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The Killing of Sister George is a 1964 play by Frank Marcus that was adapted as a 1968 film directed by Robert Aldrich.

Sister George is a beloved character in the popular radio series Applehurst, a nurse who ministers to the medical needs and personal problems of the local villagers. She is played by June Buckridge, who in real life is a gin-guzzling, cigar-chomping, slightly sadistic masculine woman, the antithesis of the sweet character she plays. June lives with Alice "Childie" McNaught, a younger dim-witted woman she often verbally and sometimes physically abuses. When June discovers her character is scheduled to be killed, she becomes increasingly impossible to work and live with. Mercy Croft, an executive at the radio station, intercedes in her professional and personal lives supposedly to help, but she actually has an agenda of her own.

Although it is strongly implied that June and Childie are lesbians, and towards the end it is suggested that Mercy could be as well, this is never explicitly stated. Marcus intended the play to be a farce, not a serious treatment of lesbianism, but because there was so little material about lesbians it became treated as such.

It was also clearly a parody of the killing of Grace Archer in The Archers (an episode much better known at the time the play was written than it would be in the 21st century) and has sometimes been compared with Whatever Happened to Baby Jane?.[1]

The 1964 West End production starred Beryl Reid as June. Two years later she reprised the role on Broadway in a production directed by Val May. After 7 previews, it opened on October 5, 1966 at the Belasco Theatre and ran for 205 performances. The cast also included Eileen Atkins as Alice and Lally Bowers as Mercy. Beryl Reid won the Tony Award for Best Actress in a Play and the play and Eileen Atkins received nominations.


Film adaptation

The Killing of Sister George

Original film poster
Directed by Robert Aldrich
Produced by Robert Aldrich
Written by Lukas Heller
Starring Beryl Reid
Susannah York
Coral Browne
Cinematography Joseph F. Biroc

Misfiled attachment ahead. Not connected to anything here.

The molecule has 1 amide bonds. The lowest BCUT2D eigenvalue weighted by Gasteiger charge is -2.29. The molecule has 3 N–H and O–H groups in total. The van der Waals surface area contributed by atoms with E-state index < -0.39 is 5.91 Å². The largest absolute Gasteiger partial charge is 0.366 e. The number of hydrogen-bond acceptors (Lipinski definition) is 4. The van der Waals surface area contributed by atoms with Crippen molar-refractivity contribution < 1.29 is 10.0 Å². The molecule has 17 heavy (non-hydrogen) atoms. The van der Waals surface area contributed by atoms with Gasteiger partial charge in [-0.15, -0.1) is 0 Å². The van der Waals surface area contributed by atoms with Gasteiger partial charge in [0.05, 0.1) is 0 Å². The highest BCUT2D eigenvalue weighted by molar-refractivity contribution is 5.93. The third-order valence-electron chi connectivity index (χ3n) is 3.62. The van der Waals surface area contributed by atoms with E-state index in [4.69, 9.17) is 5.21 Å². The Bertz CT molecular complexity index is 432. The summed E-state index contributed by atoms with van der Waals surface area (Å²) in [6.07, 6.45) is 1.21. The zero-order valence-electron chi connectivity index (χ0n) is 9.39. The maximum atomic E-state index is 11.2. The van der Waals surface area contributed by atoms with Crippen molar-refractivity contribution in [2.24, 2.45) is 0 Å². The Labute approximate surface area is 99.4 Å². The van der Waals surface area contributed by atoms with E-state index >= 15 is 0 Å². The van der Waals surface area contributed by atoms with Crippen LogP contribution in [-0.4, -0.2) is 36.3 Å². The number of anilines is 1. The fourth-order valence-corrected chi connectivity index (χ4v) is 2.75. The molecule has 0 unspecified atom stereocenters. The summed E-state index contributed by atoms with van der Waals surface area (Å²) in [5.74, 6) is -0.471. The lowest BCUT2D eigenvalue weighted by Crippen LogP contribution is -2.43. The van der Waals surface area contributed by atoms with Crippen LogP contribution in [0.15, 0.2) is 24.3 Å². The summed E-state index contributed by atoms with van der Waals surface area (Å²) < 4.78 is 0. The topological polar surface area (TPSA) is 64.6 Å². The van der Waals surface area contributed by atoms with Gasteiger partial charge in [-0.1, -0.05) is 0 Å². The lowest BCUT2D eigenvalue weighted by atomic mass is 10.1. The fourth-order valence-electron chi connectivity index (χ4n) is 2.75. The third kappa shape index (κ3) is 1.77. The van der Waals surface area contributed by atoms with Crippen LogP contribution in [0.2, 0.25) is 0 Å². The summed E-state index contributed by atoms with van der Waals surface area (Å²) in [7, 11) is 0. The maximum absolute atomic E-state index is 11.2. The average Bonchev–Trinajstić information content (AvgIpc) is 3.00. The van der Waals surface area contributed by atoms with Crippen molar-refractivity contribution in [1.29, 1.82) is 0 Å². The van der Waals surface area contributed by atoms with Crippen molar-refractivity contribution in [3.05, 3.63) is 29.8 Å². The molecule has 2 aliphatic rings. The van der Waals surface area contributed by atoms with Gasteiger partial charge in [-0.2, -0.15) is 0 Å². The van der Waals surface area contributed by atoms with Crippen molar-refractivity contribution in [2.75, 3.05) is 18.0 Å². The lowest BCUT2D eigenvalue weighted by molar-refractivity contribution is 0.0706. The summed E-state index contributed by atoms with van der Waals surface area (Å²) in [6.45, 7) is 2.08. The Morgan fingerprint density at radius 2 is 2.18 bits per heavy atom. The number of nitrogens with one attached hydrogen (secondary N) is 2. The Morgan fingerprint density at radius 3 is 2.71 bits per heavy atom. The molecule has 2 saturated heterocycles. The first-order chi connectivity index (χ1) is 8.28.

Distributed by Cinerama Releasing Corporation
Release date(s) 1968
Running time 138 min
Country United States
Language English

Lukas Heller wrote the screenplay for the 1968 feature film version directed by Robert Aldrich. Beryl Reid was cast as June. Bette Davis and Angela Lansbury were considered for the role. Susannah York played Alice and Coral Browne as Mercy. In the movie Applehurst became a television soap opera, and the lesbian aspects of the plot are much more explicit. The film added many characters and shot many scenes on location. The opening sequence has June wandering through the streets and alleyways of Hampstead west of Heath Street. Another is in a real-life London lesbian hangout, the Gateways Club. Alice is portrayed as childishly naive rather than dim-witted, and June is more of an alcoholic. In one scene, while under the influence, she molests two novice nuns in a taxi, behavior that precipitates the beginning of the end for Sister George.

Between the time the movie started filming and ended production, the movie industry instituted the new MPAA ratings system. Largely on the basis of a graphic sex scene involving Alice and Mercy (deleted in some TV screenings) Sister George received an X rating, which limited its exposure in theatres and ability to advertise in mainstream newspapers. Aldrich spent $75,000 battling the rating, but his lawsuit was dismissed, and the film died at the box office.

Beryl Reid was nominated for the Golden Globe Award for Best Motion Picture Actress in a Drama. The film is available on DVD. Rarely seen on television, it was broadcast uncut by Turner Classic Movies as part of its June 2007 salute to gay cinema.

Radio adaptation

John Tydeman adapted and directed the play for BBC Radio 4. Broadcast on April 25, 2009, Sarah Badel played June, Lucy Whybrow played Alice and Anna Massey played Mercy.

See also


External links

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